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Frequency Response Curves - Page 2

post #16 of 28
Quote:
Originally Posted by xnor View Post

Like Shike said, swept-sine is the way to go. In fact it's an optimal excitation signal for headphones.


I agree with Shike at this point, I was just saying that the standard currently seems to be an impulse response.

 

At least i think I was, I'm really tired

 

post #17 of 28
Quote:
Originally Posted by MrGreen View Post

I agree with Shike at this point, I was just saying that the standard currently seems to be an impulse response.

 

At least i think I was, I'm really tired

 

Quote:

Originally Posted by xnor View Post

 

The actual impulse response is derived mathematically.

 

 

post #18 of 28

Haha oh yeah, sor

ry

post #19 of 28

Quote:
Originally Posted by xnor View Post

From a quick look you can tell that the grados are the same or worse. Most other headphones look fine imo, so nothing to really worry about.

 

 

 

This is what I've noticed about headphones too, I have yet to see headphone of even moderate quality going greater than 1% in distortion at ~90dB.  Maybe I'm crazy, but I think headphones have started hitting the brick wall in terms of performance in a lot of ways. 
 
Originally Posted by MrGreen View Post


I agree with Shike at this point, I was just saying that the standard currently seems to be an impulse response.

 

The world's ending right . . . right!?

 

 

post #20 of 28

Hmm there still is room for improvement. Just take at look at HD650 measurements compared to other (high-end) headphones. This thing has like no distortion, very flat frequency and phase response, etc. ...


Edited by xnor - 3/14/11 at 11:49am
post #21 of 28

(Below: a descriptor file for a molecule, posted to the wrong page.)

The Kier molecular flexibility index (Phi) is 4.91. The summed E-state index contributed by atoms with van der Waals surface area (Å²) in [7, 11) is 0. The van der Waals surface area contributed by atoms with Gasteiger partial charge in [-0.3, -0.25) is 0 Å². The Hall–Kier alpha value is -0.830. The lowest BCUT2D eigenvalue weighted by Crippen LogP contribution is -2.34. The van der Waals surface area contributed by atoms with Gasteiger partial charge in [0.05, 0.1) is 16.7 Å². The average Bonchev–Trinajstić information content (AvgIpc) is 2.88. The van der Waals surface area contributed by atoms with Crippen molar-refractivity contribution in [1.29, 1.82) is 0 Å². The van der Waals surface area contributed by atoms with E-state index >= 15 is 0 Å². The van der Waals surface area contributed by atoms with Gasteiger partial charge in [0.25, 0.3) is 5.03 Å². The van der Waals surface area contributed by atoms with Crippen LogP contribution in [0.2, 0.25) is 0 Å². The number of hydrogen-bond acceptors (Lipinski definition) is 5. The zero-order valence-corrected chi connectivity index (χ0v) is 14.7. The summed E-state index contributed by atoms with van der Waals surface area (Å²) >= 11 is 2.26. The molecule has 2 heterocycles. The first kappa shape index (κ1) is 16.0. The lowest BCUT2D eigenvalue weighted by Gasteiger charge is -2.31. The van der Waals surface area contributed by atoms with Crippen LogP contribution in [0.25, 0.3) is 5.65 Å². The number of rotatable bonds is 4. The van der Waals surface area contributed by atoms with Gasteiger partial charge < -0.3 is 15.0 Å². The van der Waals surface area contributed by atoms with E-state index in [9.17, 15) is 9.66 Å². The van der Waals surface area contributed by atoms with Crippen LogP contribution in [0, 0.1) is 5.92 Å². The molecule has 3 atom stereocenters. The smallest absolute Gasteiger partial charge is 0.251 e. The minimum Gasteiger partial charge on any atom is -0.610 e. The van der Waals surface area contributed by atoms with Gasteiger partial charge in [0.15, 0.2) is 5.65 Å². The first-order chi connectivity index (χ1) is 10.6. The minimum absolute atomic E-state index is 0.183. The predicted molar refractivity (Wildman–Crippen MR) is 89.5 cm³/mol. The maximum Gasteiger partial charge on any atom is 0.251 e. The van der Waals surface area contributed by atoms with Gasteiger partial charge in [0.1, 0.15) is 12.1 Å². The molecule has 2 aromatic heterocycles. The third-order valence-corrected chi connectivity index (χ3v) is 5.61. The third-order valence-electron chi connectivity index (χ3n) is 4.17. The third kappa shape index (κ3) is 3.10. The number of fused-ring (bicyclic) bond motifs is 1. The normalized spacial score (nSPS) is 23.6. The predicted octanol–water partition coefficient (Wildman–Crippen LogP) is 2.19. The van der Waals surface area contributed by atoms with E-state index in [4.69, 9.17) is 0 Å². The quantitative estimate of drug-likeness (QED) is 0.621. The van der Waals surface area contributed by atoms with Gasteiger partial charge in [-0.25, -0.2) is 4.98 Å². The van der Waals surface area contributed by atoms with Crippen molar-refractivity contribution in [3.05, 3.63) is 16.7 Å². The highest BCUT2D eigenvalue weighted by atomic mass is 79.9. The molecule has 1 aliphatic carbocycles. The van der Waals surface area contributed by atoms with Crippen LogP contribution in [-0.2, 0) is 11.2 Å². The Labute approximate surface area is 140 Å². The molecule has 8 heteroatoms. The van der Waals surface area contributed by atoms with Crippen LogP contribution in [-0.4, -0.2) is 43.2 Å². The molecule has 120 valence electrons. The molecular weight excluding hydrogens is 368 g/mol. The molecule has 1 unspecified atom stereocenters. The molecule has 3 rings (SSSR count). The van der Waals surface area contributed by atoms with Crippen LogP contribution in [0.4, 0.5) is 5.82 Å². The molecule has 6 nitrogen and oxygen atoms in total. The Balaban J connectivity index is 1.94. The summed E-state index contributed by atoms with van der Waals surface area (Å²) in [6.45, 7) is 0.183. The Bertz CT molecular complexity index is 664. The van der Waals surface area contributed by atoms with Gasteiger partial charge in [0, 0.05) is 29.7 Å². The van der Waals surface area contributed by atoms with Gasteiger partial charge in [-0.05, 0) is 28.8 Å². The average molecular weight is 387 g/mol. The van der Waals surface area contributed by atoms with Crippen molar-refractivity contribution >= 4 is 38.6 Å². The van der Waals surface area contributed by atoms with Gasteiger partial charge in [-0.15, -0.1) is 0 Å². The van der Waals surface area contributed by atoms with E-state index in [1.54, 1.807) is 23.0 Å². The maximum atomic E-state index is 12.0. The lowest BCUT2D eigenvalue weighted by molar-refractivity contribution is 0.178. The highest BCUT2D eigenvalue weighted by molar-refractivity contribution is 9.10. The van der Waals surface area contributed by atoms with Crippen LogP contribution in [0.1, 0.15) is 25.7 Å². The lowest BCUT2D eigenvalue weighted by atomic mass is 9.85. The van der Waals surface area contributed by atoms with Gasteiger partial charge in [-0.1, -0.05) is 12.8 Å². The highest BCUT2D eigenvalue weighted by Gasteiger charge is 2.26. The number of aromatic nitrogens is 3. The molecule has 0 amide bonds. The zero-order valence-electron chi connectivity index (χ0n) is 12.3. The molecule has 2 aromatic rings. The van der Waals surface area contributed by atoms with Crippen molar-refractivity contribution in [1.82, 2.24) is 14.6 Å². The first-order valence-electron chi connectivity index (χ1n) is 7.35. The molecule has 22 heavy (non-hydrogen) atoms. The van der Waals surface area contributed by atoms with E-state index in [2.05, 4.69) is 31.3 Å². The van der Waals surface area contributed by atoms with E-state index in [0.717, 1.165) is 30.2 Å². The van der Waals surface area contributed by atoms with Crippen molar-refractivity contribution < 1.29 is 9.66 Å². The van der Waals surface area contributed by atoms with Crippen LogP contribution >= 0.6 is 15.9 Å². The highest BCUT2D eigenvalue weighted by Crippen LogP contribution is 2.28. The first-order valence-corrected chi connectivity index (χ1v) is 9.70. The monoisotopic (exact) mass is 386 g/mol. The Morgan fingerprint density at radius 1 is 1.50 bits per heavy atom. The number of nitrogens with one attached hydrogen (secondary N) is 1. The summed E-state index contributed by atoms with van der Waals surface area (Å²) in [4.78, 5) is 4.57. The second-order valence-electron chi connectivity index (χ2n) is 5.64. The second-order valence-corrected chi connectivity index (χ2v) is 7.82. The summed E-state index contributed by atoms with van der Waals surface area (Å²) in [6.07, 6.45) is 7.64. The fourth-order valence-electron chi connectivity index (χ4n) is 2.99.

Quote:
Originally Posted by xnor View Post

Hmm there still is room for improvement. Just take at look at HD650 measurements compared to other (high-end) headphones. This thing has like no distortion, very flat frequency and phase response, etc. ...

 

Look at the K601: flattest DF frequency response, also low distortion, etc.

post #22 of 28
Quote:
Originally Posted by Shike View Post

Look at the K601: flattest DF frequency response, also low distortion, etc.

 

Headroom's the only measurement system* I've seen where it looks flat, everywhere else it's not as flat/smooth as the HD600/650 or even HD598. Actually I don't think it even could be based on a comparison of the constructions/innards.

Don't wanna bash any headphones though, ok grados maybe, I'm sure it's a nice headphone.

 

*) especially in the treble region it's quite inaccurate, imo

post #23 of 28
Quote:
Originally Posted by Shike View Post

 

Look at the K601: flattest DF frequency response, also low distortion, etc.


Although I don't think that it matters audibly, harmonic distortion is where the K601 seems to perform below average.

4ijyqc.png

 


 

Quote:
Originally Posted by xnor View Post

 

Headroom's the only measurement system* I've seen where it looks flat, everywhere else it's not as flat/smooth as the HD600/650 or even HD598. Actually I don't think it even could be based on a comparison of the constructions/innards.

Don't wanna bash any headphones though, ok grados maybe, I'm sure it's a nice headphone.

 

*) especially in the treble region it's quite inaccurate, imo

I assume you do not consider the K701/2 to be fairly flat either then, do you?